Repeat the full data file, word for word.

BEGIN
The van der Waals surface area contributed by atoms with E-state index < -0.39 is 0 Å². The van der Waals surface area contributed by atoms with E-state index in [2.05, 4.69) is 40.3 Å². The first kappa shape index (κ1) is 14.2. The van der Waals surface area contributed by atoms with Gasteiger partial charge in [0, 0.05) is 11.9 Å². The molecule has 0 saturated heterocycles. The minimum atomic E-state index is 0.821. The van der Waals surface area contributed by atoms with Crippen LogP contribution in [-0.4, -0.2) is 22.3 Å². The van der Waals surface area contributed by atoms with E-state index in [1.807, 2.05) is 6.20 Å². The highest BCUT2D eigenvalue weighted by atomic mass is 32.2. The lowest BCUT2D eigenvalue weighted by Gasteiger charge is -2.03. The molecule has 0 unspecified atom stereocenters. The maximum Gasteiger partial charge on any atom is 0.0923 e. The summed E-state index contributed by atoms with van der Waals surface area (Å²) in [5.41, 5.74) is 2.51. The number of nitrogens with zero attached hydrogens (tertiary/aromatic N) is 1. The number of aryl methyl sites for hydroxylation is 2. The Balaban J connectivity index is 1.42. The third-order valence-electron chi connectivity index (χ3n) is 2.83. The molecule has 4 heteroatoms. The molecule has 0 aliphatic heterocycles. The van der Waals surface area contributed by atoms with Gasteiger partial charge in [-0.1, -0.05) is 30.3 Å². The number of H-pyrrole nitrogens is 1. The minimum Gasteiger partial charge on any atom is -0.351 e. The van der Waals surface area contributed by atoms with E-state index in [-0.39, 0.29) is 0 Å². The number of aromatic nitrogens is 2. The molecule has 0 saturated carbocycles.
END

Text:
The van der Waals surface area contributed by atoms with E-state index < -0.39 is 0 Å². The van der Waals surface area contributed by atoms with E-state index in [2.05, 4.69) is 40.3 Å². The first kappa shape index (κ1) is 14.2. The van der Waals surface area contributed by atoms with Gasteiger partial charge in [0, 0.05) is 11.9 Å². The molecule has 0 saturated heterocycles. The minimum atomic E-state index is 0.821. The van der Waals surface area contributed by atoms with Crippen LogP contribution in [-0.4, -0.2) is 22.3 Å². The van der Waals surface area contributed by atoms with E-state index in [1.807, 2.05) is 6.20 Å². The highest BCUT2D eigenvalue weighted by atomic mass is 32.2. The lowest BCUT2D eigenvalue weighted by Gasteiger charge is -2.03. The molecule has 0 unspecified atom stereocenters. The maximum Gasteiger partial charge on any atom is 0.0923 e. The summed E-state index contributed by atoms with van der Waals surface area (Å²) in [5.41, 5.74) is 2.51. The number of nitrogens with zero attached hydrogens (tertiary/aromatic N) is 1. The number of aryl methyl sites for hydroxylation is 2. The Balaban J connectivity index is 1.42. The third-order valence-electron chi connectivity index (χ3n) is 2.83. The molecule has 4 heteroatoms. The molecule has 0 aliphatic heterocycles. The van der Waals surface area contributed by atoms with Gasteiger partial charge in [-0.1, -0.05) is 30.3 Å². The number of H-pyrrole nitrogens is 1. The minimum Gasteiger partial charge on any atom is -0.351 e. The van der Waals surface area contributed by atoms with E-state index in [-0.39, 0.29) is 0 Å². The number of aromatic nitrogens is 2. The molecule has 0 saturated carbocycles.